Synonyms and other taxonomic changes
Megalopyge opercularis (J.E. Smith)
Orig. Comb: Phalaena opercularis J.E. Smith 1797
* phylogenetic sequence #140625
Explanation of Names
Puss Caterpillar refers to cat-like form of caterpillar, perhaps. Asp refers to sting of caterpillar, is a local name used in Texas (1)
Note orange thorax and base of forewings. Sexually dimorphic.
Female (thread-like antennae) has weak markings, though is still yellowish:
Male (feathery antennae) has stronger markings:
Caterpillar is densely covered with gray to tan hairs, which form a rusty-red crest along the back. Unlike the similar Lagoa crispate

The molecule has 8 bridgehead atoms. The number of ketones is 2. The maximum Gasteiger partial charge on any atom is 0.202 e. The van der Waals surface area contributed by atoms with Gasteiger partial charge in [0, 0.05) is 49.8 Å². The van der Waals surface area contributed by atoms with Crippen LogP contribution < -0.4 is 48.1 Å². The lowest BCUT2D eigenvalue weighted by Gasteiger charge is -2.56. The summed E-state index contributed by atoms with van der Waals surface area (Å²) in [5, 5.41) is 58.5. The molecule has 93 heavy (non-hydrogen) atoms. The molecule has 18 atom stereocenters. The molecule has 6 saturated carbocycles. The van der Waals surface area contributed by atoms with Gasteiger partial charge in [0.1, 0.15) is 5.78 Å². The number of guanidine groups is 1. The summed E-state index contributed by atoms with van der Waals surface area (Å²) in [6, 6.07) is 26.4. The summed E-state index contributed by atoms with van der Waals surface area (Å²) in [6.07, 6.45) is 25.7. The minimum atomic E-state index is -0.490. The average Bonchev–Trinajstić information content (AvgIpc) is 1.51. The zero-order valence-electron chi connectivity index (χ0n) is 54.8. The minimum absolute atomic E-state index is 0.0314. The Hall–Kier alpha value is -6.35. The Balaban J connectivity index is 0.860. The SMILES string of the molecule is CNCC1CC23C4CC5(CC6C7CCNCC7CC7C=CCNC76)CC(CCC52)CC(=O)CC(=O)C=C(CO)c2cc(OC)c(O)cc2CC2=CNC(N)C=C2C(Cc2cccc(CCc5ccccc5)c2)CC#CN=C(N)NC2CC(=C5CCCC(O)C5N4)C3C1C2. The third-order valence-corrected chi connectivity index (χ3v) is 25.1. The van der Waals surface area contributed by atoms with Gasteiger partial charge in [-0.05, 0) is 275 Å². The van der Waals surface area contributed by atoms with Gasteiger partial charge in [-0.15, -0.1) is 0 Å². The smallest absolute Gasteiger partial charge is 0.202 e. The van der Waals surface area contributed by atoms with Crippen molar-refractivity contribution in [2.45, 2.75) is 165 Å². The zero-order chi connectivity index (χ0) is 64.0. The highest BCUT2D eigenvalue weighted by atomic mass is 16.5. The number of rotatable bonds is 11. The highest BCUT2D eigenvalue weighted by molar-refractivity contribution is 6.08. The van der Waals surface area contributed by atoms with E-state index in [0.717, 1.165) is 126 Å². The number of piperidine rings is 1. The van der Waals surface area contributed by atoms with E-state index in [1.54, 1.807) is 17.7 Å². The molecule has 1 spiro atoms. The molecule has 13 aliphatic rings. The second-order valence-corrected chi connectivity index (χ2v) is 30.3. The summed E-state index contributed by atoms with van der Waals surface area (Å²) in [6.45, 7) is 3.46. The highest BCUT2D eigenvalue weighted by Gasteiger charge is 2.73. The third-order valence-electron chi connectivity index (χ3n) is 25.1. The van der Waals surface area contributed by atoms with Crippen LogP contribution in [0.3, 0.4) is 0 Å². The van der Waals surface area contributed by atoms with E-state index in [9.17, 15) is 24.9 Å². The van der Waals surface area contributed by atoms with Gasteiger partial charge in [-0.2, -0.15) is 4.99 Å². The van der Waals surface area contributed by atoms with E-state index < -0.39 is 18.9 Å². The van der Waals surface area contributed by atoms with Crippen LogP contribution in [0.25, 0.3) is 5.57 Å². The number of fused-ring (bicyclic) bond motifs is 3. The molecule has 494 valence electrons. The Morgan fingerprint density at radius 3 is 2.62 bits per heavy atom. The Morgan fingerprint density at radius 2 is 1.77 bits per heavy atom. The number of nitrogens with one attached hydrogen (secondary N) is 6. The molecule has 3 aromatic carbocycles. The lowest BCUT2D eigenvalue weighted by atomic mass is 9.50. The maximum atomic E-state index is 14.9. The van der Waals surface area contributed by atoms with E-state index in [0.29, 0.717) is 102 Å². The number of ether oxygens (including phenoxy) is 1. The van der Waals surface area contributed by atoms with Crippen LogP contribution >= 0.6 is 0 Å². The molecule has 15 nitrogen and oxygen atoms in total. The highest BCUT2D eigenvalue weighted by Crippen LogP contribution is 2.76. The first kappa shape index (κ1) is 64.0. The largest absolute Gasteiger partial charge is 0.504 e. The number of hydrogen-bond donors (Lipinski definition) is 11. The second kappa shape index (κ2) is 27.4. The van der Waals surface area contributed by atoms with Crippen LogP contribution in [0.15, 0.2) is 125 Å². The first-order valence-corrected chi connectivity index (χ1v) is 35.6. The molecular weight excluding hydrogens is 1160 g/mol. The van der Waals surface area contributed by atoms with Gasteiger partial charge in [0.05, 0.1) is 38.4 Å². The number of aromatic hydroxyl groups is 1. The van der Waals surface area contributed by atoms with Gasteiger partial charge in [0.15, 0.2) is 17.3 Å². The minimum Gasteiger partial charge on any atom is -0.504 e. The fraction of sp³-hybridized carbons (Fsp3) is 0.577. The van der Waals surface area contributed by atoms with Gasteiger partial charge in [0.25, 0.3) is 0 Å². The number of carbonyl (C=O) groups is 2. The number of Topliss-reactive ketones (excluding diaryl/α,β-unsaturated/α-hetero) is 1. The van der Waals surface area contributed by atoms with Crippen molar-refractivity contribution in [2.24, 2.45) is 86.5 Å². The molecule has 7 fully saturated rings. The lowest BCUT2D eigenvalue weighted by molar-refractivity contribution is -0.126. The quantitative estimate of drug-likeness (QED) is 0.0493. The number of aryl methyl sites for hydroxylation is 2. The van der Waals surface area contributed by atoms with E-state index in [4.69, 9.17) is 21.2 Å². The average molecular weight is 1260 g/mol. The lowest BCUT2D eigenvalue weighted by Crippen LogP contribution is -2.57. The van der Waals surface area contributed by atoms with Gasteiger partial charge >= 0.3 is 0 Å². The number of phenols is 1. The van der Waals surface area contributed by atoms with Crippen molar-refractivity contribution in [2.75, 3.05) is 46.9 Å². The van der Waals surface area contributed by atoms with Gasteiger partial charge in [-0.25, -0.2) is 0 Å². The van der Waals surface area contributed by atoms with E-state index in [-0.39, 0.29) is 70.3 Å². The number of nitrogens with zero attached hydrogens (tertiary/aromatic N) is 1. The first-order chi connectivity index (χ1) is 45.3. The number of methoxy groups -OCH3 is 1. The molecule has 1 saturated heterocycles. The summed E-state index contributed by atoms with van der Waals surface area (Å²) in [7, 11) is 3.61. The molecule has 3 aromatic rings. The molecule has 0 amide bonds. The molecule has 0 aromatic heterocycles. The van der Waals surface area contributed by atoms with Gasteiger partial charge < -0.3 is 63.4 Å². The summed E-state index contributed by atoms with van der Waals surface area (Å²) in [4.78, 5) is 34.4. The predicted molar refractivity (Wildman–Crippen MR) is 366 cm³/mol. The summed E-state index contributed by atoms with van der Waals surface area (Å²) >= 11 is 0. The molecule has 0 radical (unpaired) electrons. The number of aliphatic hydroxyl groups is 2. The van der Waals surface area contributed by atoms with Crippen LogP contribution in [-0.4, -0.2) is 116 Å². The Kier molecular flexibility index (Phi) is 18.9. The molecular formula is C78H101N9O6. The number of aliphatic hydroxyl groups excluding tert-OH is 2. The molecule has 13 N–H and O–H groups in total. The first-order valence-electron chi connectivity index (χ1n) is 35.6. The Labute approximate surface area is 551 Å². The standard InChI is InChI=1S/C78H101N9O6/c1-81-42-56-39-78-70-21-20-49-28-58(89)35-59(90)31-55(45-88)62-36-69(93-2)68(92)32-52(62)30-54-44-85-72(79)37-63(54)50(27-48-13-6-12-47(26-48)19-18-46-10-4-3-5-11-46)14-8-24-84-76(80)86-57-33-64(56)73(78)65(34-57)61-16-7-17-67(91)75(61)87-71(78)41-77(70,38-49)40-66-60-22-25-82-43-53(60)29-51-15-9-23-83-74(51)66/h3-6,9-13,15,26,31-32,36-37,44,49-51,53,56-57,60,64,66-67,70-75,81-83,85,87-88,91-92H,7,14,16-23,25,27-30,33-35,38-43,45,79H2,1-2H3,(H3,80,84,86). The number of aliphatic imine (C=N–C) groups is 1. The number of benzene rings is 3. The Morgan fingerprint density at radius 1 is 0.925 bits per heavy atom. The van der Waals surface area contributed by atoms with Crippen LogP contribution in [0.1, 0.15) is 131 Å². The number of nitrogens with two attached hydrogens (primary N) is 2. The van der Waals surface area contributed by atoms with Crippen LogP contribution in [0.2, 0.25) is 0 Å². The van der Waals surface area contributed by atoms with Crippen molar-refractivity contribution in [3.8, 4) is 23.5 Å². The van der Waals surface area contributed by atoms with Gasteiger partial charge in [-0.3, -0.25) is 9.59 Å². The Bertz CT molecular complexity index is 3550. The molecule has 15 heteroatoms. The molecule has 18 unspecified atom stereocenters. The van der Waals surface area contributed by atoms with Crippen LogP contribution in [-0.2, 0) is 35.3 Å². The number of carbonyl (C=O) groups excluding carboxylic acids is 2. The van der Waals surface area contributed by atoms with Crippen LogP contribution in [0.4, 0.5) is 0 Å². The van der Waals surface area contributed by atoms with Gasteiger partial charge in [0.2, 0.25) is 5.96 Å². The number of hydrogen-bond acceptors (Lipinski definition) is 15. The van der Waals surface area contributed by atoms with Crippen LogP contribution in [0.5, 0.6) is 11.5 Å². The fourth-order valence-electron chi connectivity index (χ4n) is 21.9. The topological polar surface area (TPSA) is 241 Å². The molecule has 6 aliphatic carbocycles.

, it has a tail-like tuft of hairs that stick straight out from the rear end, extending for a length greater than two body segments. (1)
TX-FL-NJ, SEAZ (MPG data)
Deciduous forests and adjacent areas
mostly: May-Oct; all year in TX, FL (MPG data)
Larvae feed on a variety of deciduous trees
Caution, caterpillars have painful sting.
Wagner, p. 55--photo of larva (two different instars), adult (1)
Covell p. 412, plate 56 #12 (2)
Wagner, p. 90--description (3)
Moth Photographers Group
- range map, photos of living and pinned adults.
BOLD - Barcode of Life Data Systems
- species account with collection map and photos of pinned adults.
--shows male and female